Interviewing, Why Do You Still Do It The Same Way?

I was interviewing Clint Smith, co-founder of Emma, for an upcoming EntreLeadership Podcast when he said something that jumped out at me. We were discussing when his company realized that doing short interviews in the hiring process didn’t  work. To which he said, “Early on, we revamped our process.” 

The key is they revamped EARLY in the process. As I travel around the country, I meet leaders and entrepreneurs who tend to have the same thing in common when it comes to this hiring thing— they keep doing the same ineffective, non-productive style of interviewing. They talk to a few people once or twice and hire someone, only to find out 30 to 90 days later the new team member just isn’t working out.

The twelve steppers have a name for this—INSANITY! By their definition, insanity is doing the same thing over and over again and expecting a different result. As a leader, you have to recognize when something isn’t working well inside your organization. No matter how bogged down and chaotic your life is at the time, all you’re doing is perpetuating the problem when you don’t revamp your processes.

When you see there is a problem, ask yourself the following questions:

  • Is there something not working with this process? If so, what exactly is it? Can I pinpoint the problem by looking at the situation? If not, can anyone else on my team see that there’s a problem?
  • Now that I know there’s something wrong, what in the world can I do to fix it?! What NEW processes can I put in place to make sure this doesn’t continue to happen? Will the new processes become part of my company’s culture? If so, how am I going to share them companywide on a consistent basis?
  • Now that I’ve successfully revamped this particular situation, what other areas in my organization need a hard look? What do my team members think is broken and needs some quick attention?

As you do this, you will find that it takes time to save time. A little bit of effort on the front side will save you a looooooot of time on the back.

Question: What steps do you take to change broken processes? 



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Meet Chris LoCurto


Chris has a heart for changing lives by helping people discover the life and business they really want.

Decades of personal and leadership development experience, as well as running multi-million dollar businesses, has made him an expert in life and business coaching. personality types, and communication styles.

Growing up in a small logging town near Lake Tahoe, California, Chris learned a strong work ethic at home from his full-time working mom. He began his leadership and training career in the corporate world, starting but at E'TRADE.

29 thoughts on “Interviewing, Why Do You Still Do It The Same Way?”

  1. Working for a large healthcare organization, my hands are usually tied in the way of the hiring process. First, the HR representative filters prospective hires, then they come my way for interviewing. I do not get to make the initial selections.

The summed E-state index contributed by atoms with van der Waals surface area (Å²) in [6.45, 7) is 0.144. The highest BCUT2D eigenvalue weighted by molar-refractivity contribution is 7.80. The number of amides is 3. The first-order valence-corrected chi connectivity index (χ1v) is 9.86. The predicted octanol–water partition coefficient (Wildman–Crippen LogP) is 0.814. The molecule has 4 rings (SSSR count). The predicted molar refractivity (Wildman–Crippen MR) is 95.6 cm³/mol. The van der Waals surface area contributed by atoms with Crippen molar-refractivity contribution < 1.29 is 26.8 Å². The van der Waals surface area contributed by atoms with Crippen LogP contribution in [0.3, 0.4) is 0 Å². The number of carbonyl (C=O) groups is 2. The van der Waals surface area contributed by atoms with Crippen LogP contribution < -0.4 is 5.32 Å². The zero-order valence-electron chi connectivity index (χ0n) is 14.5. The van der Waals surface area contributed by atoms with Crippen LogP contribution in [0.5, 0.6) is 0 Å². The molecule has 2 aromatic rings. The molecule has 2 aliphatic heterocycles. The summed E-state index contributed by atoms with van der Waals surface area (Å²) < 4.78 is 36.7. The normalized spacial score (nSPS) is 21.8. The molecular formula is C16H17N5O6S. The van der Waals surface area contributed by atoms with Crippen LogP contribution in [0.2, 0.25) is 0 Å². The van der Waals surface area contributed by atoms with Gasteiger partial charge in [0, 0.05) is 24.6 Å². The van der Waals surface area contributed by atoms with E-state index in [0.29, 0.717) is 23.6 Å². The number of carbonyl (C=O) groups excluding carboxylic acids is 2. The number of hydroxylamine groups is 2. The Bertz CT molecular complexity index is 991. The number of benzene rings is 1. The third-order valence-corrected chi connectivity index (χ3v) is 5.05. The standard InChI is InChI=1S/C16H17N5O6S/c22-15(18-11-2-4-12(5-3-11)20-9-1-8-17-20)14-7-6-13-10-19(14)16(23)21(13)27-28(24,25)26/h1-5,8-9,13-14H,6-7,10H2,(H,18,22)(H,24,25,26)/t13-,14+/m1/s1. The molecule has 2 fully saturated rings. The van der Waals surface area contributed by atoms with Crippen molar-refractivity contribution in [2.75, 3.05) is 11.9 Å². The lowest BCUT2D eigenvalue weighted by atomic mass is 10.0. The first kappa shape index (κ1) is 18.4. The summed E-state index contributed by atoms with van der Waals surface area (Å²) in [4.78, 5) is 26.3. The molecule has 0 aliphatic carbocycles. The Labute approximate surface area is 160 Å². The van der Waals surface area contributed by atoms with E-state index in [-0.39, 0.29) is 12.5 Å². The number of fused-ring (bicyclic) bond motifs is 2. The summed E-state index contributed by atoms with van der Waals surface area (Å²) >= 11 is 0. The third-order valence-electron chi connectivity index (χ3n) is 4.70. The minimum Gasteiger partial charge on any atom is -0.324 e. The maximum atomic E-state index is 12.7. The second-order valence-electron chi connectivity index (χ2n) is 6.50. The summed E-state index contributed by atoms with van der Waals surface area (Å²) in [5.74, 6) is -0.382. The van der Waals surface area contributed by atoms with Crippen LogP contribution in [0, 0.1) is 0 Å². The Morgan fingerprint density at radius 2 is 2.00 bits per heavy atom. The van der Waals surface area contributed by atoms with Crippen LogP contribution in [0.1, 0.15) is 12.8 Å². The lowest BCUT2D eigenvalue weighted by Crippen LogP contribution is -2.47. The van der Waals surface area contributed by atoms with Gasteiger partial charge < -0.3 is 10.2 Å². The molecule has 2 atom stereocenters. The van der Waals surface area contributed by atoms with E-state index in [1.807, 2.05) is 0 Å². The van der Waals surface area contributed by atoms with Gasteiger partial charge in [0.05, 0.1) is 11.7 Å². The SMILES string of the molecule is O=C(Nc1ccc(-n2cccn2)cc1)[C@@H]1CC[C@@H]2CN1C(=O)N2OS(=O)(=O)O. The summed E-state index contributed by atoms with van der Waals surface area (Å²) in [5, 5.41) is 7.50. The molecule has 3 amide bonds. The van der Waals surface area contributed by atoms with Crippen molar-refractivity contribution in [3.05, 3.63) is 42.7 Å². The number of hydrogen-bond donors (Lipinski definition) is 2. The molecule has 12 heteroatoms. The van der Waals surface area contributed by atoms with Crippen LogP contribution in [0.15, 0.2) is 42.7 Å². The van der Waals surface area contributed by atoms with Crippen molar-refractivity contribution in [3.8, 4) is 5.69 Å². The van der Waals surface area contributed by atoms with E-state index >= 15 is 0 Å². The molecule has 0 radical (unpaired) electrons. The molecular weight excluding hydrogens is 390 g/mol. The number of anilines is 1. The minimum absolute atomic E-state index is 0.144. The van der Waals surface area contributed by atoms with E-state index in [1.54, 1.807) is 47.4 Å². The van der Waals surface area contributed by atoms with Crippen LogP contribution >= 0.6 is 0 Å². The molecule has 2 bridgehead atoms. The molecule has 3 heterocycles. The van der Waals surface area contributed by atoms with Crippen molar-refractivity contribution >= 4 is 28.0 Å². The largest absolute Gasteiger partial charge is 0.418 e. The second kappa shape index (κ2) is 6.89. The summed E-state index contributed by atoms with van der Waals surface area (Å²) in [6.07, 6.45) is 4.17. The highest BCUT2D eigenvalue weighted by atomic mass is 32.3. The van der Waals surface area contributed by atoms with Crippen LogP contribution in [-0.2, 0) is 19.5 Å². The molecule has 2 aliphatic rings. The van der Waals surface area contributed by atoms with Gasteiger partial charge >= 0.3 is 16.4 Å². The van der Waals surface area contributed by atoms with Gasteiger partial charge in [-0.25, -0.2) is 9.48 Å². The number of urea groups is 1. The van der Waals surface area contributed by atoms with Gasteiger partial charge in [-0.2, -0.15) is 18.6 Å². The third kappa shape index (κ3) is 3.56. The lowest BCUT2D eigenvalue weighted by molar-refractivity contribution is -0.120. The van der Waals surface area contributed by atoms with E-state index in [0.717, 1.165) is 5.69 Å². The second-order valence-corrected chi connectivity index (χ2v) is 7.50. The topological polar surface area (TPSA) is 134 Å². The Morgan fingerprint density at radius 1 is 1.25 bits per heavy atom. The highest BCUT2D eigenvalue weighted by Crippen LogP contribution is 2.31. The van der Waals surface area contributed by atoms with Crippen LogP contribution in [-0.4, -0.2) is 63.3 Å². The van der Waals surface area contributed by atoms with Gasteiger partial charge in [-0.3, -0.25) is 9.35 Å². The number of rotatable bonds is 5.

Typically, I am only sent 3 or 4 at a time, but over the past few years, I have learned to slow my process down to find the right fit, and keep asking for more applicants if warranted. (Which, usually is!)

    Our team agrees that it is better to work shorthanded for what could potentially be a few months, rather than rush into a bad hire, and spend several weeks training before realizing they are not the right fit.

    Even though there is a 6 month probationary period for all new hires in my organization, and Florida being a “right to work” state, you would be surprised how hard it is to REMOVE the wrong person, even in the early first few weeks.

  2. Can’t agree more with this! We recently revamped our hiring process – largely thanks to listening to your podcast re: hiring. Our process before was to easy. Weirdos were getting in, and yes – they were crippling us at the worst possible times. (I think weirdos have a built in ‘now is the worst time to shine as a weirdo’ sensor.)

    We extended the process. Instead of one interview with only one person – and a gut decision later, we now have a three stage interview process which ends with a demonstration class. (We normally hire teachers for English courses.)

    Interview one is just the ‘drive by.’ (Loved that from the podcast!) We talked out the time limit of 30 minutes only for that interview. And we also included some important ‘spoiler questions’ to help us weed out obvious ‘weird.’

    Interview two, normally a week after the first one, is more in depth and with a different member of our leadership team. This one is to help us see if the person can tune in with our mission, vision and values as a company.

    Lastly – and again, a week later – the demo class. Also in the presence of a different member of our team.